We are delighted that you are considering Ulster University for your research studies.  Full details on the application process and further guidance on how to apply, and what you will need to upload as part of your application, is available here.

Once you have identified supervisors, discussed a research proposal and are ready to make an application, please apply using the online application system.

Ulster University welcomes applications from all sections of the community and from persons with disabilities. It is University policy to assess all applications using academic criteria and on the basis of equality of opportunity and you should be assured that reasonable adjustments will be made should you require them.


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As Senior Engineering Manager of Analytics at Seagate Technology I utilise the learning from my PhD ever day

Adrian Johnston - PhD in Informatics

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I started my PhD at Ulster University after I received the master degree in computer application and technology from the School of Mathematics and Computer Science, Fujian Normal University, China. My research interests are feature extraction, face verification and pattern recognition.The proudest moments of my PhD when my papers were accepted by journals and I received my PhD certificate. It is a long journey to pursue a PhD, I couldn't have got through this without the constant support, help and encouragement from my supervisors and friends. Many thanks all of them.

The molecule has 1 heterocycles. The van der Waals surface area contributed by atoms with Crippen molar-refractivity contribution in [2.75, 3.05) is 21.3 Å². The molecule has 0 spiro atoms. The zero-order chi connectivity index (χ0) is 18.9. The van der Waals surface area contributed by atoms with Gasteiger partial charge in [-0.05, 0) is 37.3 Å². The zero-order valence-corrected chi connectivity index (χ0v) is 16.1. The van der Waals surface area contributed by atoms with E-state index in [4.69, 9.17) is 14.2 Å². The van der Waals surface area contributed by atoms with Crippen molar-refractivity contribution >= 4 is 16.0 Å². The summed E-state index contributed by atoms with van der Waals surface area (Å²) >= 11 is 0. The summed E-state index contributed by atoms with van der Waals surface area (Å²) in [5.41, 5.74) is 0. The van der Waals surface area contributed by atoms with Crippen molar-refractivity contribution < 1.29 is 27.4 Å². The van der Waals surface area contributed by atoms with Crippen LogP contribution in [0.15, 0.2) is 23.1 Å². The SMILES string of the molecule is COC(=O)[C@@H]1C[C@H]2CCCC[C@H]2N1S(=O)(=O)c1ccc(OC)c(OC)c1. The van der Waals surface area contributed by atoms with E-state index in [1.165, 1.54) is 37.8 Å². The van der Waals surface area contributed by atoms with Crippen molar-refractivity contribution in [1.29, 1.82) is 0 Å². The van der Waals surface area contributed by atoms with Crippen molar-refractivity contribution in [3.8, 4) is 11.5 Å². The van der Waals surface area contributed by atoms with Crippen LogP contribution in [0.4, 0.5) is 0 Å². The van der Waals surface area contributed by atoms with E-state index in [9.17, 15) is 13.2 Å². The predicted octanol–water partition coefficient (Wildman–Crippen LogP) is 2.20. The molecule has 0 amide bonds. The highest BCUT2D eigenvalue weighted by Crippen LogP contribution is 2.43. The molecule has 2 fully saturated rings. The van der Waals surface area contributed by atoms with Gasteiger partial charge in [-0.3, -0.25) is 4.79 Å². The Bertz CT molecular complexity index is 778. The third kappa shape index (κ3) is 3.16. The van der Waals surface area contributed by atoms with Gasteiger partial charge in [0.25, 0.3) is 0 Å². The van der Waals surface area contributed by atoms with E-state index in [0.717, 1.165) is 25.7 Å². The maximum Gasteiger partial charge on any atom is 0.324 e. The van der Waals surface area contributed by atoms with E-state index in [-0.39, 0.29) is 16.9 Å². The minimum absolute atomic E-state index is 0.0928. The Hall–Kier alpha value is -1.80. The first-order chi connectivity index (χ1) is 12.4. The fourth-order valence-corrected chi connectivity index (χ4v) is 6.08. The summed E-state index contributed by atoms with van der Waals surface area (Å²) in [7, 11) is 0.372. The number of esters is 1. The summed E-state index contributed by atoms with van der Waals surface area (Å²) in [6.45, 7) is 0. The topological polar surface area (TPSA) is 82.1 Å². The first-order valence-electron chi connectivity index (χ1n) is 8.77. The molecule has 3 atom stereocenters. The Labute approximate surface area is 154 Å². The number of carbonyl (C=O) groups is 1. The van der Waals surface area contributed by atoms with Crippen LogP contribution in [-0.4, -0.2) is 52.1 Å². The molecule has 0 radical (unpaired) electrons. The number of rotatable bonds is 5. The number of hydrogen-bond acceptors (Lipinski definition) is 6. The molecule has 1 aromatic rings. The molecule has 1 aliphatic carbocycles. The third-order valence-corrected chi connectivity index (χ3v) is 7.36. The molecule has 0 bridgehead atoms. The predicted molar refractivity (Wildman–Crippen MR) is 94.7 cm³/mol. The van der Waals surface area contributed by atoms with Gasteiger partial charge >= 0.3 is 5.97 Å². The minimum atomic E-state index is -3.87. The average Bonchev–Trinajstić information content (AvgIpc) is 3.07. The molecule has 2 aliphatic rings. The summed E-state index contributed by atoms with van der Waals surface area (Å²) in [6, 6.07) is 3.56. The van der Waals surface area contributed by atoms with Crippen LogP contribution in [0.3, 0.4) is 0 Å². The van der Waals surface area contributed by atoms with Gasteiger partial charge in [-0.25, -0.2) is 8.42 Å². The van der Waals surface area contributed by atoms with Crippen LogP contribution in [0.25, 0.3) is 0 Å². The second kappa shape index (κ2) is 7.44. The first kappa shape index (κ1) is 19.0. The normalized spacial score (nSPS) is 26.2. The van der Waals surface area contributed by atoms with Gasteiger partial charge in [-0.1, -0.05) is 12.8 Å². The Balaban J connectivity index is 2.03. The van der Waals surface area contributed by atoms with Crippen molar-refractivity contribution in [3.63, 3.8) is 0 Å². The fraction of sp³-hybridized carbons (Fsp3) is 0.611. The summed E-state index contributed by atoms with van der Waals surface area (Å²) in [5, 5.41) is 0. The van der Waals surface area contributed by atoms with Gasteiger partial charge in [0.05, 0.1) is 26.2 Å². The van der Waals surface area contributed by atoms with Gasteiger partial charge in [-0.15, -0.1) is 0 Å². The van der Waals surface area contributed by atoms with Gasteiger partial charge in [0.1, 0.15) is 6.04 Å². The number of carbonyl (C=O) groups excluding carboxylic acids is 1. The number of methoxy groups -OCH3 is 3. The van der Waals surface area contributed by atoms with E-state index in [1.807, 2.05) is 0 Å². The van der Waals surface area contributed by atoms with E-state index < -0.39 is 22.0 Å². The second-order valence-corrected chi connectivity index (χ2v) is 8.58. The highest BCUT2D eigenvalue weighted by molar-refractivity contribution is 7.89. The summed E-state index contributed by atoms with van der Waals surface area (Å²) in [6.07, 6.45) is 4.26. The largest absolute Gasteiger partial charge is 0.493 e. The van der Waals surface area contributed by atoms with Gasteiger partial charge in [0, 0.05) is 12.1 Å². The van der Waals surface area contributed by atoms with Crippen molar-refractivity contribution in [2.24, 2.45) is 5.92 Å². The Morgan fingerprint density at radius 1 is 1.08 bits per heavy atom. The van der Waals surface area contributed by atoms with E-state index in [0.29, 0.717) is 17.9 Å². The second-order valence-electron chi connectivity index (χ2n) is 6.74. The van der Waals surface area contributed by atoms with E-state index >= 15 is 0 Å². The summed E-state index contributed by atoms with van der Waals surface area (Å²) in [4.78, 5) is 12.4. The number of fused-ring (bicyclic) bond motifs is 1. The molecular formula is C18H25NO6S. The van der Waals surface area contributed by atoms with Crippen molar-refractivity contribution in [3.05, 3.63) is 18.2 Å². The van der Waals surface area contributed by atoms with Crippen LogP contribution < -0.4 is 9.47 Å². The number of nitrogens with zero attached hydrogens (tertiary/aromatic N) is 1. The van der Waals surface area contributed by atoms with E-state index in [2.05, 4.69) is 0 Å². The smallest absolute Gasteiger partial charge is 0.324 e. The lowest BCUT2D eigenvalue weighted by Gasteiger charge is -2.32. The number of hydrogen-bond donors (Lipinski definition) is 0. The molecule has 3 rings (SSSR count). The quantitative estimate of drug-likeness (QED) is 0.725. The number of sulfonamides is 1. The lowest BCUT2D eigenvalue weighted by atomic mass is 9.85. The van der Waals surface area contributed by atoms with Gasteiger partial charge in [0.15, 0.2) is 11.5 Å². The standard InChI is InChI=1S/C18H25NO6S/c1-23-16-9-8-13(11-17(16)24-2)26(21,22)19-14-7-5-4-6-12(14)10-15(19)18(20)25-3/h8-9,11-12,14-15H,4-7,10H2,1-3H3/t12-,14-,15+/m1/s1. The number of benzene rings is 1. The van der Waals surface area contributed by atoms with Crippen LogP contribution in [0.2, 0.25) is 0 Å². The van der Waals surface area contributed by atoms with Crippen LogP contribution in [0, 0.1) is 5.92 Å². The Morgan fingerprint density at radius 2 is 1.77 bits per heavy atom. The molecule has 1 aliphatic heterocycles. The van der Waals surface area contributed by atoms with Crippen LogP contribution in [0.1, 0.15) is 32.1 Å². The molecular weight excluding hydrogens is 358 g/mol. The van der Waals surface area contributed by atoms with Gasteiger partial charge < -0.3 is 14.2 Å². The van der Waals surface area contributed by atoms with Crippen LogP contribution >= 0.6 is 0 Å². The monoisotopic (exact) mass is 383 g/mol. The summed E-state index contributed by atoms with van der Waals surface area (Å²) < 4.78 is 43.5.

Huan Wan - PhD in Computer Science and Informatics

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I received the bachelor’s of engineering degree in computer science and technology from Shangrao Normal University, Jiangxi, China, in 2013; and the master’s degree in computer application and technology from the School of Mathematics and Computer Science, Fujian Normal University, China. When I was pursuing a PhD degree at Ulster University, I continued my research on face recognition and image representation.This long journey has only been possible due to the constant support and encouragement of my first supervisor. I also like to thank my second supervisor for his patience, support and guidance during my research studies. My favourite memory was the days of exercising, gathering and playing with my friends here. If I could speak to myself at the start of my PhD, the best piece of advice I would give myself would be "submit more papers to Journals instead of conferences".